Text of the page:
Comedian Albert Brooks is courting controversy with his new film. Like "Syriana" with George Clooney and Steven Spielberg's "Munich," Brooks' movie brings the turbulent politics of the Middle East to the big screen. "Looking for Comedy in the Muslim World" comes out next month. It was inspired by 9/11.
Albert Brooks: After Sept. 11, when I sort of sat down at the typewriter and started to think about what I wanted to make, subjects that might have enticed me in the year 1999 or 1998, it wasn't doing it for me. I personally had to deal with this in some way. It was just sitting there, saying, "Look at me."
Americans, I believe, are overly scared of Muslims. You know, there's over a billion Muslims in the world. And I would imagine that the majority of them don't want to do any harm to anyone, let alone us.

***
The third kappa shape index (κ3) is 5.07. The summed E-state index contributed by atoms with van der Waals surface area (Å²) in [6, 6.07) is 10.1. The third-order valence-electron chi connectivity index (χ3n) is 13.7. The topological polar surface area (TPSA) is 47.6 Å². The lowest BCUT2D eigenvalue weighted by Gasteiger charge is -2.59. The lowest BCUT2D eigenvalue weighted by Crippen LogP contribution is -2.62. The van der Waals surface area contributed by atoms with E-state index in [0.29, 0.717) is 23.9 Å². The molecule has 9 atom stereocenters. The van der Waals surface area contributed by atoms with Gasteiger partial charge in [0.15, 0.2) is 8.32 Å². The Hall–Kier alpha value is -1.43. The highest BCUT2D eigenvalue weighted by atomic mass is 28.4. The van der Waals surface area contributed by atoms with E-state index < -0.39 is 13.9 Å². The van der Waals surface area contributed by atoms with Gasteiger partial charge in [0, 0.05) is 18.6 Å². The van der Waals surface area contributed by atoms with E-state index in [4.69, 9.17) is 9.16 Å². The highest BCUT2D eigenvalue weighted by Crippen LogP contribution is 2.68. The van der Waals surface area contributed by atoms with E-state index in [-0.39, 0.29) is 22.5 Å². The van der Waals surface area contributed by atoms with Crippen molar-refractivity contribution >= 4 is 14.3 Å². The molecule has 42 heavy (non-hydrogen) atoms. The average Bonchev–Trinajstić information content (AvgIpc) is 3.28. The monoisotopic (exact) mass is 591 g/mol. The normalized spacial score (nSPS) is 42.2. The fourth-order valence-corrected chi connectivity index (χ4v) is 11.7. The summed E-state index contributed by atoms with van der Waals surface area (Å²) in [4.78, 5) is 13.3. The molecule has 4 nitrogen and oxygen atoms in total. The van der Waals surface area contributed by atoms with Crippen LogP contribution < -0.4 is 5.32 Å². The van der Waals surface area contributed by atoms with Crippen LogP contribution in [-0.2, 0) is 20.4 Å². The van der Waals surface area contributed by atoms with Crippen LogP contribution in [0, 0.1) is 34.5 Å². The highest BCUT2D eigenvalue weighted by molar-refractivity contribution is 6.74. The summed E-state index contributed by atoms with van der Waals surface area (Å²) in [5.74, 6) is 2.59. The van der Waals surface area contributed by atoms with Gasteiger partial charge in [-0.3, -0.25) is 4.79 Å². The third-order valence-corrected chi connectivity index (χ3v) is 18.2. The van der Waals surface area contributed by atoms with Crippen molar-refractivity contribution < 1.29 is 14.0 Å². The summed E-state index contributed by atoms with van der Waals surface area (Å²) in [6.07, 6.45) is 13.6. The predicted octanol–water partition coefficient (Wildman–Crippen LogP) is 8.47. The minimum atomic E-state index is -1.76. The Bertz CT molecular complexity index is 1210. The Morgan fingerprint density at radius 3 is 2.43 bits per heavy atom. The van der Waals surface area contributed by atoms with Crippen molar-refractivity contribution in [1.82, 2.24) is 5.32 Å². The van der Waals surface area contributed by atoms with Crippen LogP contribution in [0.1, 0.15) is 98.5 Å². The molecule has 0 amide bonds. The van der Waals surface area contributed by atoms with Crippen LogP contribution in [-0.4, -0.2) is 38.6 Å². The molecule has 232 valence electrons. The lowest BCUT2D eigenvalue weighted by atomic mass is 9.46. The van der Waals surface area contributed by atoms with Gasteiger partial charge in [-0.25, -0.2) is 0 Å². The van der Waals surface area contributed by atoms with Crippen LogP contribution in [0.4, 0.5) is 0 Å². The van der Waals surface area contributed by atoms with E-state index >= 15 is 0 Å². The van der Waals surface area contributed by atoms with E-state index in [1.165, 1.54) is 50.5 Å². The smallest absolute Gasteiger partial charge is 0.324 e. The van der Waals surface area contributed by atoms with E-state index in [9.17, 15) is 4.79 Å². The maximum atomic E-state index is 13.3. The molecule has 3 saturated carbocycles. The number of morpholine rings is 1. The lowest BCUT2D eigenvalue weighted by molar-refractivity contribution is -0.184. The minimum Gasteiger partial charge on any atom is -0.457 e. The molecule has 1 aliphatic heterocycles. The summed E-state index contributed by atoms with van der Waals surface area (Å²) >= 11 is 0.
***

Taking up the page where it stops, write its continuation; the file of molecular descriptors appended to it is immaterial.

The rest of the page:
So, the title in itself, "Looking for Comedy in the Muslim World" -- comedy is a friendly word, and the title is meant to defuse this in some way.
Sony Pictures, that was going to distribute the movie, one day said, "I think the title is a little too scary for us."
And the very fact that they're worried about it is why you have to start making movies like this.
We filmed in Jama Masjid, the biggest mosque in the world, which happens to be in New Delhi, and I had to sit with the imam and tell him the plot of the movie or he wouldn't have let us in there. And he started laughing.
And so, you know, that was like a diplomatic moment for a minute. I thought, "Gee, could you sign a peace treaty? How do we all do this?"
But people are, you know, they're willing to lighten up, for lack of a better term. They want to. Nobody knows how to.
You know, you're not going to change the world with a movie. That's never happened. But if you can get someone to go and just look -- well, OK -- just look a little differently, then you combine that with 100 movies, and you may have a little movement somewhere.